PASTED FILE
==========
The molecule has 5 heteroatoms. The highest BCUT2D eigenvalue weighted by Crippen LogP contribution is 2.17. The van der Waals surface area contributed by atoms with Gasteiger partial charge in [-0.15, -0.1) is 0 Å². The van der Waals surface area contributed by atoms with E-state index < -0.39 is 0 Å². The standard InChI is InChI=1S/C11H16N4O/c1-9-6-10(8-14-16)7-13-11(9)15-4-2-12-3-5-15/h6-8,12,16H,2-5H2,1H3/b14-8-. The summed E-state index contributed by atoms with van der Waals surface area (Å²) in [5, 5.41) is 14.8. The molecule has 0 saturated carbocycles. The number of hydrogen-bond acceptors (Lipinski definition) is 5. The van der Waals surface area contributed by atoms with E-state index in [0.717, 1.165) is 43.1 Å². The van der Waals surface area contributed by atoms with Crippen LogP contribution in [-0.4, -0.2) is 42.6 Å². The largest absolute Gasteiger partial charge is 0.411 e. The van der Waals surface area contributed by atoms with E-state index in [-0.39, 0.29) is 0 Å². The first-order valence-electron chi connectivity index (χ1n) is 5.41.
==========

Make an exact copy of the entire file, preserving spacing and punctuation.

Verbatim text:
The molecule has 5 heteroatoms. The highest BCUT2D eigenvalue weighted by Crippen LogP contribution is 2.17. The van der Waals surface area contributed by atoms with Gasteiger partial charge in [-0.15, -0.1) is 0 Å². The van der Waals surface area contributed by atoms with E-state index < -0.39 is 0 Å². The standard InChI is InChI=1S/C11H16N4O/c1-9-6-10(8-14-16)7-13-11(9)15-4-2-12-3-5-15/h6-8,12,16H,2-5H2,1H3/b14-8-. The summed E-state index contributed by atoms with van der Waals surface area (Å²) in [5, 5.41) is 14.8. The molecule has 0 saturated carbocycles. The number of hydrogen-bond acceptors (Lipinski definition) is 5. The van der Waals surface area contributed by atoms with E-state index in [0.717, 1.165) is 43.1 Å². The van der Waals surface area contributed by atoms with Crippen LogP contribution in [-0.4, -0.2) is 42.6 Å². The largest absolute Gasteiger partial charge is 0.411 e. The van der Waals surface area contributed by atoms with E-state index in [-0.39, 0.29) is 0 Å². The first-order valence-electron chi connectivity index (χ1n) is 5.41.